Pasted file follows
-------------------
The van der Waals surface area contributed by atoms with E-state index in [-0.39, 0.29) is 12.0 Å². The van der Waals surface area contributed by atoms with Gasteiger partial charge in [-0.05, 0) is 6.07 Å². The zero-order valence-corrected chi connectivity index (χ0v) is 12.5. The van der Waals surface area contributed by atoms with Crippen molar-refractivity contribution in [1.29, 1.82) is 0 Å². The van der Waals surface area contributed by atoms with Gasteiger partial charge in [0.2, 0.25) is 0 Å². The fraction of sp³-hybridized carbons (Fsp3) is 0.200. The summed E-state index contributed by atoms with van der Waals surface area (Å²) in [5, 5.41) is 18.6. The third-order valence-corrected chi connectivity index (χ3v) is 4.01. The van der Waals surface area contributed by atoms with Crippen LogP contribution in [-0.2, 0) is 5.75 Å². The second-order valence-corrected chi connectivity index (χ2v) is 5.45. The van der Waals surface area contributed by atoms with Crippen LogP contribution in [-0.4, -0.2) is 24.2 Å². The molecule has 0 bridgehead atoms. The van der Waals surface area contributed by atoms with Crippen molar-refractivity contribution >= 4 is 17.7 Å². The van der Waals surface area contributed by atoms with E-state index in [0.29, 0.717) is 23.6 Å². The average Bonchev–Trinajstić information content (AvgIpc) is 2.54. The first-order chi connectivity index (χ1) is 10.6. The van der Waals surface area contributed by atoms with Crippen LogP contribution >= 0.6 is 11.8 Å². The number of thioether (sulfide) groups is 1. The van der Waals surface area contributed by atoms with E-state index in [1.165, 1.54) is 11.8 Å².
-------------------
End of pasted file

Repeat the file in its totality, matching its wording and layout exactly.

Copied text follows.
The van der Waals surface area contributed by atoms with E-state index in [-0.39, 0.29) is 12.0 Å². The van der Waals surface area contributed by atoms with Gasteiger partial charge in [-0.05, 0) is 6.07 Å². The zero-order valence-corrected chi connectivity index (χ0v) is 12.5. The van der Waals surface area contributed by atoms with Crippen molar-refractivity contribution in [1.29, 1.82) is 0 Å². The van der Waals surface area contributed by atoms with Gasteiger partial charge in [0.2, 0.25) is 0 Å². The fraction of sp³-hybridized carbons (Fsp3) is 0.200. The summed E-state index contributed by atoms with van der Waals surface area (Å²) in [5, 5.41) is 18.6. The third-order valence-corrected chi connectivity index (χ3v) is 4.01. The van der Waals surface area contributed by atoms with Crippen LogP contribution in [-0.2, 0) is 5.75 Å². The second-order valence-corrected chi connectivity index (χ2v) is 5.45. The van der Waals surface area contributed by atoms with Crippen LogP contribution in [-0.4, -0.2) is 24.2 Å². The molecule has 0 bridgehead atoms. The van der Waals surface area contributed by atoms with Crippen molar-refractivity contribution >= 4 is 17.7 Å². The van der Waals surface area contributed by atoms with E-state index in [0.29, 0.717) is 23.6 Å². The average Bonchev–Trinajstić information content (AvgIpc) is 2.54. The first-order chi connectivity index (χ1) is 10.6. The van der Waals surface area contributed by atoms with Crippen LogP contribution >= 0.6 is 11.8 Å². The number of thioether (sulfide) groups is 1. The van der Waals surface area contributed by atoms with E-state index in [1.165, 1.54) is 11.8 Å².